The first lie of omission is that breast cancer is one disease. To date, researchers have defined 6 major types of breast cancer. These groups are then divided into many subtypes according to hormone receptivity, cell type, and other factors. Unfortunately, the information published about breast cancer in the mainstream media implies that all women with breast cancer are in the same boat, rowing with the same oar, dealing with the same disease, which is simply not true. Most studies are done on women with hormone positive cancers, which leaves people like me (with the triple negative variety) and those with other types (inflammatory, lobular, DCIS, etc.) out of the picture. Together, we make up as much as 25% to 30% of breast cancer patients, but yet the focus of news is on the hormones.

Now, take a look at the list of risk factors for breast cancer currently available on the Mayo Clinic website. (This list has changed significantly since I first was diagnosed 5 years ago.) Mayo is a highly regarded institution, and rightfully so, but even a perusal of the solid information presented here inadvertently introduces the sin of omission.

The fourth and fifth items on the list are a family history of breast cancer (mother, sister or daughter) and a genetic mutation. But neither of these items mentions the male side of the equation – men with breast or prostate cancer.  The genetic mutations that can lead to breast cancer in women can also lead to breast and prostate cancer in men. So to focus only on female relatives is to omit the real possibility that the genetic defect can come to you through your dad.

But the bigger lie here is the impression that many breast cancers are hereditary and this lie is heightened by celebrities who are opting for preventive mastectomies. In fact, 85% to 90% of breast cancers are *not* hereditary.

This list also says nothing about breast density, even though legislation in 17 states now requires doctors to tell women that they have dense breast tissue. We now know that mammograms, already questionable as an effective means of screening, are even less effective in finding tumors in dense tissue, and there is a suggestion that dense tissue itself might be a risk factor. The controversy on this topic will continue, and Dr. Susan Love interprets the current situation well.

The list also says nothing about the use of oral contraceptives, which has been a complex and controversial topic for a long time. Some studies have found a connection between use of the pill and breast cancer; some have not. Because of the changing nature of birth control pills over the years, research on the effects is rather like shooting arrows at a moving target.  Still, the question is worth addressing, in light of a recent study.

The Mayo list does raise the issue of childbearing, another area clouded with complexity. According to the list, having children late in life or not at all is a risk factor. But the finer points of this factor are explained by the Komen Foundation as follows:

“In general, women who have given birth to more than one child have a lower risk of breast cancer than women who have never given birth. However, women may not get this protective benefit of childbearing for triple negative breast cancers. On the other hand, although having a child at a later age tends to increase the risk of breast cancer, it does not appear to increase the risk of triple negative cancers.”

So it seems this risk factor might not actually apply in many cases, and so,  out of necessity, the site concludes by saying “these topics are under active study.”

There are some unusual omissions from the Mayo list: that risk increases with height, and that cancer occurs slightly more often in the left breast than the right.

Further down the Mayo Clinic’s risk list is exposure to radiation as a treatment during childhood.  The sin of omission here concerns the radiation women are subjected to through mammography. Most of the current research still indicates that the amount of radiation from mammograms is not of concern, even cumulatively. So this omission actually works against women’s peace of mind.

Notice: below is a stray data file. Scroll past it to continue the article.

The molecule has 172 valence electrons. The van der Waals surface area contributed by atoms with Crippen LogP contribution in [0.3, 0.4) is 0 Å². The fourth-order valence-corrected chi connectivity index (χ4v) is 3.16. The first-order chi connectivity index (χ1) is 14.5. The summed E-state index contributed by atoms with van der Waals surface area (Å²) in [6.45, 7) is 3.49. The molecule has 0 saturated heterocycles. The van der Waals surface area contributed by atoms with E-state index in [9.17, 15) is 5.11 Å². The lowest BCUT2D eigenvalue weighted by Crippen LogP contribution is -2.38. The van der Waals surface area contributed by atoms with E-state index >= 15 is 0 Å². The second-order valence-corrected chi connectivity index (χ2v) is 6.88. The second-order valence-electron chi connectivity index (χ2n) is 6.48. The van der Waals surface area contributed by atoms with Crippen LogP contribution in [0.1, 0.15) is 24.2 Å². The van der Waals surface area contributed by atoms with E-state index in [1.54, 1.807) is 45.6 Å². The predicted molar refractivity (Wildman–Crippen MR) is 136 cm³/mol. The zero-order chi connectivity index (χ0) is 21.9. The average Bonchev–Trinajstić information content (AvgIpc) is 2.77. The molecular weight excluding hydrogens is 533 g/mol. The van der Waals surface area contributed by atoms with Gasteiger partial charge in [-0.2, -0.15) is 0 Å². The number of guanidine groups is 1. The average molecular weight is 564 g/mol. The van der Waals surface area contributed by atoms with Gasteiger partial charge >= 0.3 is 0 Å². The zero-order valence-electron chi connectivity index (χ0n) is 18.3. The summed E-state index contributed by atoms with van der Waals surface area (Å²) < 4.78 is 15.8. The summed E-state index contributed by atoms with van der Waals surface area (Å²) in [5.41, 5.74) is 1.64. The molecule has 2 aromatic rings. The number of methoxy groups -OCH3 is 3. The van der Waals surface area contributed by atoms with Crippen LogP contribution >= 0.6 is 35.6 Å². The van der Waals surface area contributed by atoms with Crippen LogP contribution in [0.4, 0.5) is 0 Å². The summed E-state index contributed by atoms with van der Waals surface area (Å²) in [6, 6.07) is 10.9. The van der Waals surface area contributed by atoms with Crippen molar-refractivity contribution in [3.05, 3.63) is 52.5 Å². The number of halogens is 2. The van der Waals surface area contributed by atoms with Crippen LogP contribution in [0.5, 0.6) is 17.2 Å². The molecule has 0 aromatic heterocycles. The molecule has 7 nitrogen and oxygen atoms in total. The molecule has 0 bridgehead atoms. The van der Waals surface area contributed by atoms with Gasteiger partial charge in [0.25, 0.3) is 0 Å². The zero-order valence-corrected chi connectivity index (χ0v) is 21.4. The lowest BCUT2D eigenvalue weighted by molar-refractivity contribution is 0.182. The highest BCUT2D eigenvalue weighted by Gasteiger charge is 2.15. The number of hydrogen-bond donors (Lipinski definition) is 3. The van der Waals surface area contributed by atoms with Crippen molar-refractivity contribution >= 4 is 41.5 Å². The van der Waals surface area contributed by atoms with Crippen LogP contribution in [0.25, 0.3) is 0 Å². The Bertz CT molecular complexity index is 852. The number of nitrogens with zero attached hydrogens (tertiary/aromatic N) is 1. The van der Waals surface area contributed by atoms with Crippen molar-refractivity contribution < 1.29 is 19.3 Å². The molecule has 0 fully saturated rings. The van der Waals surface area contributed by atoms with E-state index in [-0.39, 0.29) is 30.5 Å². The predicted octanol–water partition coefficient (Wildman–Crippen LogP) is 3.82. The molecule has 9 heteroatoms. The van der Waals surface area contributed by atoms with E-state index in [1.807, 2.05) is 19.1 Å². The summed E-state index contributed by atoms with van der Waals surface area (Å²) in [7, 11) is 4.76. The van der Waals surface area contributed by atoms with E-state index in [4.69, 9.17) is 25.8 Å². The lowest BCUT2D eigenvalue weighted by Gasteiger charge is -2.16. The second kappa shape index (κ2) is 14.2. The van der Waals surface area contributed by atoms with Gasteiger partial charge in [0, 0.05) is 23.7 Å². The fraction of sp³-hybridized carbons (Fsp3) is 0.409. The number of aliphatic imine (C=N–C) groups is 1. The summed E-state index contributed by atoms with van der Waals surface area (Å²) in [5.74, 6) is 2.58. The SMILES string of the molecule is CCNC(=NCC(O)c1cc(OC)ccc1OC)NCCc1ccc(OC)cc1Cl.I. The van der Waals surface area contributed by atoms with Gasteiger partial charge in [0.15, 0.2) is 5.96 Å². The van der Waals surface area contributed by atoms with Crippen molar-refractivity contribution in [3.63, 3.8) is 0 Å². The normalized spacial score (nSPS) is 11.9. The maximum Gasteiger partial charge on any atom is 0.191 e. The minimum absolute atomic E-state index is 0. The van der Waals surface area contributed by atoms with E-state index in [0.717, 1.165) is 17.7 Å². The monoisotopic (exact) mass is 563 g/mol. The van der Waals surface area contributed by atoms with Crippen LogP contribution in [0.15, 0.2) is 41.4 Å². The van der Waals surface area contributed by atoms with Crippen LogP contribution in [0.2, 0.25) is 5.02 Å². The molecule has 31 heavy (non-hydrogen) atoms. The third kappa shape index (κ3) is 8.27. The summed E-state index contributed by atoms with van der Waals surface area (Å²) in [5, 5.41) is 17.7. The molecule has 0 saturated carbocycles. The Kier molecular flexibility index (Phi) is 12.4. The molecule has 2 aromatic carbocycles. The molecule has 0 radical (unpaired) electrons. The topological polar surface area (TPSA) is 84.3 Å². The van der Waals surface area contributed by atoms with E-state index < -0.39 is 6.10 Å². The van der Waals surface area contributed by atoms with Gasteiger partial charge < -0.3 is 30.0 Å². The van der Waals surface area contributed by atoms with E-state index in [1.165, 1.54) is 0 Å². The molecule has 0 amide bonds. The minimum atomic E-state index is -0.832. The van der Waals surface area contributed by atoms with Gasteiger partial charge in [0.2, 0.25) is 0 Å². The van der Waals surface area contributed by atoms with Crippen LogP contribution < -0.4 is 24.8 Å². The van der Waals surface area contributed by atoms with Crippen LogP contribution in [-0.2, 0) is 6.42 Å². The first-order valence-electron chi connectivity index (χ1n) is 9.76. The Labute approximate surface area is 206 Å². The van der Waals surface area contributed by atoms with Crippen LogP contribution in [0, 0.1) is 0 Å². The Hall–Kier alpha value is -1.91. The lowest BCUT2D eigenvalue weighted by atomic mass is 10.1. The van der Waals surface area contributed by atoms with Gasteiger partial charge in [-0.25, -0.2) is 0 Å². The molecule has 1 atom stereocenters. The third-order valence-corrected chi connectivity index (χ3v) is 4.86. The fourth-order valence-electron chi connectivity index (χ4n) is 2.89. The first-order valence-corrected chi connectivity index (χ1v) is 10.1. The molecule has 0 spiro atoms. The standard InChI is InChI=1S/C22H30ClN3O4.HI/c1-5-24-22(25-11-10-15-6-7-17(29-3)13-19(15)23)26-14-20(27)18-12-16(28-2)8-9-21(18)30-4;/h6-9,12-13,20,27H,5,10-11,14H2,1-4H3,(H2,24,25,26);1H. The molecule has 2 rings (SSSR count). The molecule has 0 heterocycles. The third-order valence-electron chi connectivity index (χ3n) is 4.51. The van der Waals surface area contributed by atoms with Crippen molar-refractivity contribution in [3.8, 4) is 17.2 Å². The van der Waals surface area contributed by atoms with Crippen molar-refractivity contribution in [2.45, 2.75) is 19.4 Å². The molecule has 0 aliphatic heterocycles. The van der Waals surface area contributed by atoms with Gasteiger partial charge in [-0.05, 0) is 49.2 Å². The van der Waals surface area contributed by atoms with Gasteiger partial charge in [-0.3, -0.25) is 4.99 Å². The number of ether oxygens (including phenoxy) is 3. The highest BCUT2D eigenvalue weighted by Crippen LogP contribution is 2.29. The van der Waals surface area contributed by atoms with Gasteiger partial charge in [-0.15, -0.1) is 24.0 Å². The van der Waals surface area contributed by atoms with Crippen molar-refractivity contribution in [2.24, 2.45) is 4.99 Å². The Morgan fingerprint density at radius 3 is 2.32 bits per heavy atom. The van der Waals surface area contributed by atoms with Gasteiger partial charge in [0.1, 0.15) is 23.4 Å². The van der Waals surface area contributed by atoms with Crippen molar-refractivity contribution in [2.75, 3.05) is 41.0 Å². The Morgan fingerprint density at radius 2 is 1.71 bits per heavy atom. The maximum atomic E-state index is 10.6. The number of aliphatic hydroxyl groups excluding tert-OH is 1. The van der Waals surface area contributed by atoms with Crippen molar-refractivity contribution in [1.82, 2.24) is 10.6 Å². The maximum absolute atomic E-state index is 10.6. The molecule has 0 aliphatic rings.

With regard to risk factors, the biggest lie of omission is that any of these lists is comprehensive. (The Mayo list does at least state that many women who develop breast cancer have no known risk factors.) It’s easy to assume that, if none of these factors fit you, you’re safe.  That’s what I thought when those telltale signs showed up in me. Before my diagnosis, I had only two of the risk factors on this current list. And of the risk factors for triple negative cancer – younger age, African American heritage, genetic mutation, obesity – I have none. As a short, slender, middle-aged, white woman with no previous or family history or genetic mutation, who has eaten well and exercised for years, with normal hormonal changes and not taking HRT, I was not a likely candidate for breast cancer, much less the triple-negative variety. And I know of many other women in this same boat with me – not at obvious risk.

So here’s the obvious point:  if you’re female, you’re at risk.

Another lie is that women can prevent breast cancer through the hat trick of diet, exercise, and taking tamoxifen as a preventive, which implies that we have more control over the development of breast cancer than I believe we do. If you read only the headline and lede of this article, you’re given the impression that it’s easy — eat well, exercise, and take tamoxifen if you’re at high risk. The article never mentions that there are likely environmental and chemical influences at work, things that are out of control, things that Rachel Carson – who herself died of breast cancer — warned us of back in 1962. The organization that bears the name of her landmark book makes those environmental threats clear.

The underlying message with this disease is that it is somehow the individual’s fault if she gets cancer, that cancer is out there and it’s just up to us to figure out how to avoid it, like a pothole in the road. This continues our “do-it-yourself” and “blame the victim” ways of thinking. Although we do generally have control over how we live, there has been a constant focus on diagnosis and treatment, with more and more tips for prevention – all of which is valuable. But this approach omits a clearer focus on the causes and what we’re doing collectively, at the societal, environmental, and political levels, that leads to harm.

Medical researchers do the best they can to find the answers to our many health problems. But much of this research takes years and, because it usually takes place in hindsight, after we’ve defined the problems, it is at best always a step or two behind reality.  Despite what researchers actually do find and accomplish, when this information is brought to light by the media, it is often skewed to make headlines or garner hits on a website. The ever-increasing pressure for media to be first to the story means that the critical and often the most important news is passed over because it isn’t easily carved into the crystal of a sound bite.

To avoid the sins, whether of omission or commission, it’s up to us to read between the lines and ask what’s missing from the information published about cancer, breast cancer, and even Starbucks.